This year was my first V-E (Victory in Europe) Day without my grandfather. He was the last living veteran in my family. He died last September at 91, an orphan who lost three sisters, a brother and parents to Romanian collaborators. Nothing could ever bring them back and his last thoughts were on his pending reunion with them. He longed for them all his life. We praised his heroism and ability to rebuild a family, but his most common reply was for us to be thankful that we did not experience the war and a tefillah that there should never be another world war.
He lived through extremely difficult times but he never dismissed my personal struggles, in my faith, education, shidduchim and searching for work. He understood that each generation has its tests. His simply had a greater physical challenge to survival.
This V-E Day was to be like all others for me. I visited the remaining veterans, listen to Soviet war hymns, watched the parade on Red Square and read a few heroic stories. I read about the Bielski brothers’ partisan fight in the Belarusian forests, Alexander Pechersky’s successful escape from Sobibor, Ilya Ehrenburg and Vassily Grossman’s reports from the front lines, and the thunderous voice of radio announcer Yuri Levitan who declared the end of the Second World War.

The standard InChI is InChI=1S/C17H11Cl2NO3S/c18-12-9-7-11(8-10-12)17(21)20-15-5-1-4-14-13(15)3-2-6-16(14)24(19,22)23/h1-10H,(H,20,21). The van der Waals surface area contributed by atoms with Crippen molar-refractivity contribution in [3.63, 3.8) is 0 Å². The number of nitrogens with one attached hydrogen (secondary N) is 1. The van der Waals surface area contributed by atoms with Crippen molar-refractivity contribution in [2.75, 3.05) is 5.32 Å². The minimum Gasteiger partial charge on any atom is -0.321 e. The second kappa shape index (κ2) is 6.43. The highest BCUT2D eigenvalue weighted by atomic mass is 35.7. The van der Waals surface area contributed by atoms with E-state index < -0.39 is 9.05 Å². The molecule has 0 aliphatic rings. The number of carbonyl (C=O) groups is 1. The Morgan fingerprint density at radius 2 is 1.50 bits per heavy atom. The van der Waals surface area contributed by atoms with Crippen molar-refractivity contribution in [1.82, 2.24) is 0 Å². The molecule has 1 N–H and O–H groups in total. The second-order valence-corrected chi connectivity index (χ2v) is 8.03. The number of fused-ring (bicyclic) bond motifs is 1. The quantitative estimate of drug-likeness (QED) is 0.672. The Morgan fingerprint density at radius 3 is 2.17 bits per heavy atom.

May their memory be a blessing.
About the Author: Sergey Kadinsky is a freelance writer and political consultant residing in Queens. He previously served as assistant editor of The Jewish Star and as a reporter at the New York Post.
If you don't see your comment after publishing it, refresh the page.
Our comments section is intended for meaningful responses and debates in a civilized manner. We ask that you respect the fact that we are a religious Jewish website and avoid inappropriate language at all cost.
If you promote any foreign religions, gods or messiahs, lies about Israel, anti-Semitism, or advocate violence (except against terrorists), your permission to comment may be revoked.